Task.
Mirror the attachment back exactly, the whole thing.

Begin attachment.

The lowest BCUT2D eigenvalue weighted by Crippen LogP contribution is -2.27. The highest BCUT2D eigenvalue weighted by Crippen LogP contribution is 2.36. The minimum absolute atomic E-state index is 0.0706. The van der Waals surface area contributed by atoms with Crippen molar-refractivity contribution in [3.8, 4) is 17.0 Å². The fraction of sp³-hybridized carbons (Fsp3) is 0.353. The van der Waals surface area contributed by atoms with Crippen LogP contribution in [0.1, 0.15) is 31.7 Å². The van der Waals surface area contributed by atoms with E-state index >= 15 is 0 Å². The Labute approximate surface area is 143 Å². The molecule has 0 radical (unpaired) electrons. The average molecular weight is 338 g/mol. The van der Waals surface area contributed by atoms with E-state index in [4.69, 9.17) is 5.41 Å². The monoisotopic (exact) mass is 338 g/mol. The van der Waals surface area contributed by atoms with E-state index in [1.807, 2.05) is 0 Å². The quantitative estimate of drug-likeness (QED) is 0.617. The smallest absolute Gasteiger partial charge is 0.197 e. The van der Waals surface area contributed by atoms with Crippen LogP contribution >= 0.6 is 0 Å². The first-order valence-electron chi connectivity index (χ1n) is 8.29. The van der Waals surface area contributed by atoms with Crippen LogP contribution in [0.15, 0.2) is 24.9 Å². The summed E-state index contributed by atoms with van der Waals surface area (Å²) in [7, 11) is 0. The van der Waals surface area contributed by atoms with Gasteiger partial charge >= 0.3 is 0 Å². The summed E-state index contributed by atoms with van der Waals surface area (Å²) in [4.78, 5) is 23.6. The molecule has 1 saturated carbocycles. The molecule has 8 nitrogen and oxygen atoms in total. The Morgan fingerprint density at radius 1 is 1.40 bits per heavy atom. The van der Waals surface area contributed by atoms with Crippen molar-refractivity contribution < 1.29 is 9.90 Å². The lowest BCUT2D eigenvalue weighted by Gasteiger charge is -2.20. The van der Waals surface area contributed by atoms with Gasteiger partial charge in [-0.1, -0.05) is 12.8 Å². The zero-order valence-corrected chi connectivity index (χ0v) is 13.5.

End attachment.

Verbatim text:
The lowest BCUT2D eigenvalue weighted by Crippen LogP contribution is -2.27. The highest BCUT2D eigenvalue weighted by Crippen LogP contribution is 2.36. The minimum absolute atomic E-state index is 0.0706. The van der Waals surface area contributed by atoms with Crippen molar-refractivity contribution in [3.8, 4) is 17.0 Å². The fraction of sp³-hybridized carbons (Fsp3) is 0.353. The van der Waals surface area contributed by atoms with Crippen LogP contribution in [0.1, 0.15) is 31.7 Å². The van der Waals surface area contributed by atoms with E-state index >= 15 is 0 Å². The Labute approximate surface area is 143 Å². The molecule has 0 radical (unpaired) electrons. The average molecular weight is 338 g/mol. The van der Waals surface area contributed by atoms with E-state index in [4.69, 9.17) is 5.41 Å². The monoisotopic (exact) mass is 338 g/mol. The van der Waals surface area contributed by atoms with E-state index in [1.807, 2.05) is 0 Å². The quantitative estimate of drug-likeness (QED) is 0.617. The smallest absolute Gasteiger partial charge is 0.197 e. The van der Waals surface area contributed by atoms with Crippen LogP contribution >= 0.6 is 0 Å². The first-order valence-electron chi connectivity index (χ1n) is 8.29. The van der Waals surface area contributed by atoms with Crippen LogP contribution in [0.15, 0.2) is 24.9 Å². The summed E-state index contributed by atoms with van der Waals surface area (Å²) in [7, 11) is 0. The van der Waals surface area contributed by atoms with Gasteiger partial charge >= 0.3 is 0 Å². The summed E-state index contributed by atoms with van der Waals surface area (Å²) in [4.78, 5) is 23.6. The molecule has 1 saturated carbocycles. The molecule has 8 nitrogen and oxygen atoms in total. The Morgan fingerprint density at radius 1 is 1.40 bits per heavy atom. The van der Waals surface area contributed by atoms with Crippen molar-refractivity contribution < 1.29 is 9.90 Å². The lowest BCUT2D eigenvalue weighted by Gasteiger charge is -2.20. The van der Waals surface area contributed by atoms with Gasteiger partial charge in [-0.1, -0.05) is 12.8 Å². The zero-order valence-corrected chi connectivity index (χ0v) is 13.5.